Coal-fired pizza is cooked in a super-heated oven for 30 seconds or so and has a thin crust with good char. Gas-fired means cooked in a typical pizza oven, and most places that do that serve ordinary pizza, with DiFara's as a huge outlier because of his great, fresh ingredients, slow cooking methods, and the care he takes, but though his crusts are good, it's really more about his ingredients, whereas the coal-fired pizza is more about the crust. And if you want an Apollonian version of coal-fired pizza, go up to East Harlem to the original branch of Patsy's and get a "regular." If you want two pizzas (which is not excessive for 2 people), try a fresh mozzarella one. I've also liked Arturo's, but some hounds have reported that it's not as good lately, and I couldn't tell you otherwise because I'm mostly on a low-carb diet lately and haven't been back there for perhaps a year.

            The third kind of pizza is wood-fired, and those are mostly Neapolitan-style.

            By the way, I have had some good pizza in SF, but what you definitely don't have is coal-fired, so I think you should get some here.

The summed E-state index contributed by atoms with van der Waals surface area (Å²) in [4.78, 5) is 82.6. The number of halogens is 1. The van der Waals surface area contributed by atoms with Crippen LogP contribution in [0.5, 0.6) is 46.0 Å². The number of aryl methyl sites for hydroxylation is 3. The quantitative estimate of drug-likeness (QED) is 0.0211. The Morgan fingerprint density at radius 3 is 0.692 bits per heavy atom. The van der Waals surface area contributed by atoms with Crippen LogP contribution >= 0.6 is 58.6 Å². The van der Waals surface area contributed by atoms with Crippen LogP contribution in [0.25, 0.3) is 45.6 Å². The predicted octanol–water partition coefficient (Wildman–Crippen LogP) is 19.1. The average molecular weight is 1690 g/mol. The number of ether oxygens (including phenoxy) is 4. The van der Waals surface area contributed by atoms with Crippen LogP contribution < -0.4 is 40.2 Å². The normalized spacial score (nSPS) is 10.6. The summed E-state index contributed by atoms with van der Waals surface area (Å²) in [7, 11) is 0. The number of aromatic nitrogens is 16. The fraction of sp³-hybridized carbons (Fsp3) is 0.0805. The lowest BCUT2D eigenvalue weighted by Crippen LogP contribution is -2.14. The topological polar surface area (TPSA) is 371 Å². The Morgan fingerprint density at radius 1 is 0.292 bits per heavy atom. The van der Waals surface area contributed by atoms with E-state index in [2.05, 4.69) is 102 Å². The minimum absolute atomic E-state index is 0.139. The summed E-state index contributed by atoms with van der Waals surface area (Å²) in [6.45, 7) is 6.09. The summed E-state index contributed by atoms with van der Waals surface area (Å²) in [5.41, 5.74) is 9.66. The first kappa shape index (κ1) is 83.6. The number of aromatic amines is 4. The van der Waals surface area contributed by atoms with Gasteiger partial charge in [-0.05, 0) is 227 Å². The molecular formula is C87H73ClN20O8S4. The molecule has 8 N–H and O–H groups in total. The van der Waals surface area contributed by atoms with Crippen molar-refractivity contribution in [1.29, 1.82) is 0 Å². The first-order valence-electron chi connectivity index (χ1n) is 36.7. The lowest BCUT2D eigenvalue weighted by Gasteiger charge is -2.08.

And Katz's should be on your list. You can have a pastrami sandwich, and she can get a juicy turkey sandwich.

            Let's go through a list of SF's fortes: Mexican, locavore/organic (Californian), Thai, Central American, what else? Cantonese is pretty good, so maybe don't have any here, though we've got some good ones. What other Chinese cuisines are strengths? I remember having some interesting Beijing-style Muslim food; we don't have that in Manhattan. And you have some decent South Indian food, so no need to get that here. I'm guessing your Japanese food is also pretty strong? And you probably have some good Asian/French fusion? What are you lacking in, other than Jewish food, New York-style pizza, and French food? How's your Greek food, for example?